The Queen Elizabeth Islands’ glaciers – forming the third biggest contributor to sea-level rise after Antarctica and Greenland – are melting at a dramatically increasing rate. Journal author Romain Millan explains why it started happening in 2005.
Canada’s northermost reaches are the Queen Elizabeth Islands, a mass of 13 large islands and hundreds of smaller ones that fan out into the Arctic Ocean just west of Greenland.
There are eight major ice caps and ice fields in the Queen Elizabeth Islands, which account for 25 percent of Arctic land ice, not including Greenland. Many of the glaciers flow directly into marine basins, including the Arctic Ocean, Baffin Bay and Nares Strait.
Before 2000, these glaciers and ice caps were mostly stable. Though they were shrinking slightly, the changes were relatively small from year to year.
But new research published in the journal Environmental Research Letters shows that in 2005 there was a dramatic difference as Arctic temperatures climbed.
Arctic Deeply recently spoke with lead author Romain Millan, a PhD candidate at the University of California, Irvine, who says the Queen Elizabeth Islands are now a major contributor to sea-level rise.
Millan explained how the glaciers of the Queen Elizabeth Islands are changing, how they’re contributing to global sea-level rise and what the future may hold for Canada’s Arctic ice caps.
Arctic Deeply: What is happening to the glaciers on the Queen Elizabeth Islands?
Romain Millan: What you have to understand is that there are two main processes that are driving ice loss. You have surface melt and you have discharge of icebergs into the ocean. Before 2005, these two processes were about equal, so the mass losses were equally shared between these two processes. But after 2005, there was a drastic increase in the surface melt due to warmer air temperatures.
Before 2005, the surface melt was at an average of three gigatonnes per year, but after 2005, it increased to 30 gigatonnes of ice per year – so it was multiplied by 10. If we look at the curve of the mass losses, there is an obvious change in 2005. It increased very suddenly.
Arctic Deeply: Did the weather suddenly get much warmer in 2005?
Romain Millan: There was an increase of about 0.5 degrees Celsius (0.9 degrees Fahrenheit) between 2005 and present. Warmer temperatures melt ice at the surface of the glaciers. Some might be absorbed on land, but most of the runoff goes into the ocean.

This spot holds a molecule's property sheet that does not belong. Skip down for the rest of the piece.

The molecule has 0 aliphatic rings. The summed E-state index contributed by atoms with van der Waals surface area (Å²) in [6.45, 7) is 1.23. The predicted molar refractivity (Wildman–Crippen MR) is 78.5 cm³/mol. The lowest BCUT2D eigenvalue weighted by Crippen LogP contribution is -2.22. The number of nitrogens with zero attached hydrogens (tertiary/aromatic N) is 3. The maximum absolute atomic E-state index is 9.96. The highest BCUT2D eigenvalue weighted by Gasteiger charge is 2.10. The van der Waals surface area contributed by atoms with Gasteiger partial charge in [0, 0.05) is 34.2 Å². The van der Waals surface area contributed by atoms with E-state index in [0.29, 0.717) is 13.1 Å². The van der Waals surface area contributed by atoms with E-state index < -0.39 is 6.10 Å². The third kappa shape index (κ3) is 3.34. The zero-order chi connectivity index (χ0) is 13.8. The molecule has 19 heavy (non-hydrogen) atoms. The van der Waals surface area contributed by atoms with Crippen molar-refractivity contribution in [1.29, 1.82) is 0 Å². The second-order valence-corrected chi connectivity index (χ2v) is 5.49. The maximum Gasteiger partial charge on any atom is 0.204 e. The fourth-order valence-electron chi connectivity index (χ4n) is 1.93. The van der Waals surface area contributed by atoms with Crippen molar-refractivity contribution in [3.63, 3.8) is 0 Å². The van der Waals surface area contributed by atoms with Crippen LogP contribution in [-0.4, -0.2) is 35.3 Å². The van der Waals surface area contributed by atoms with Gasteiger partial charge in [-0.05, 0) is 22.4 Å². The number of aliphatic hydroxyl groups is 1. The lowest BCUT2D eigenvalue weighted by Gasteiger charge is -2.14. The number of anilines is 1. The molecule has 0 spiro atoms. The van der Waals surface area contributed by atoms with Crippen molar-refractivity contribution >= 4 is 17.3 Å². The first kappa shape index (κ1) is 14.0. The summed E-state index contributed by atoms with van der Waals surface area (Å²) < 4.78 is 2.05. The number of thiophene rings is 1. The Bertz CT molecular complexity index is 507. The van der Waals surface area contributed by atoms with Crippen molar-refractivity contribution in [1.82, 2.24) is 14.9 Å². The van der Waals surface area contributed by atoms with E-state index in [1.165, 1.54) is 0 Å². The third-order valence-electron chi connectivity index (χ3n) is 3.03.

For the period we studied, which is the last 25 years, these glaciers contributed to 1mm (0.04in) of sea-level rise. So if all the glaciers in this region were to melt completely, it would contribute to 8mm (3.4in) of sea-level rise.”
Arctic Deeply: How did you measure this – the ice discharge and the surface melt?
Millan: For the icebergs calving in the ocean, what we did is we gathered ice velocity estimates from satellite data during the last 25 years. After, we combined those data with ice thickness measurements from NASA. When you combine the velocity with the ice thickness measurements, you can infer the ice discharge in the ocean.
And for the surface melt, we used the Regional Atmospheric Climate Model that is developed by European colleagues. Once you have the ice discharge, you combine it with the Regional Atmospheric Climate Model (surface melt estimates) and you have a measure of the total mass losses.
Arctic Deeply: 1mm (0.04in) of sea level rise over 25 years doesn’t sound like all that much. Why should people be concerned about this?
Millan: If the climate continues to warm up as it was projected by the Intergovernmental Panel on Climate Change (IPCC) report, the contribution to sea-level rise is going to continue to increase significantly.
After Greenland and Antarctica, the Queen Elizabeth Islands are the main contributor to sea-level rise. (But) the numbers for Greenland and Antarctica are much larger. If Antarctica were to melt completely, it would contribute to a 70m (230ft) sea-level rise.
Arctic Deeply: To what extent are we locked into this surface melt? Can we change the path these glaciers are taking?
Millan: Carbon dioxide has a very long lifetime in the atmosphere. Even if we stop emissions completely, there will still be CO2 in the atmosphere for years so temperatures will continue to increase. So I have to say I’m not sure if we can do anything to counteract the melt of these glaciers now.
But this study is more of a warning signal about what’s happening to the climate on Earth.
This article originally appeared on Arctic Deeply, and you can find the original here. For important news about Arctic geopolitics, economy, and ecology, you can sign up to the Arctic Deeply email list.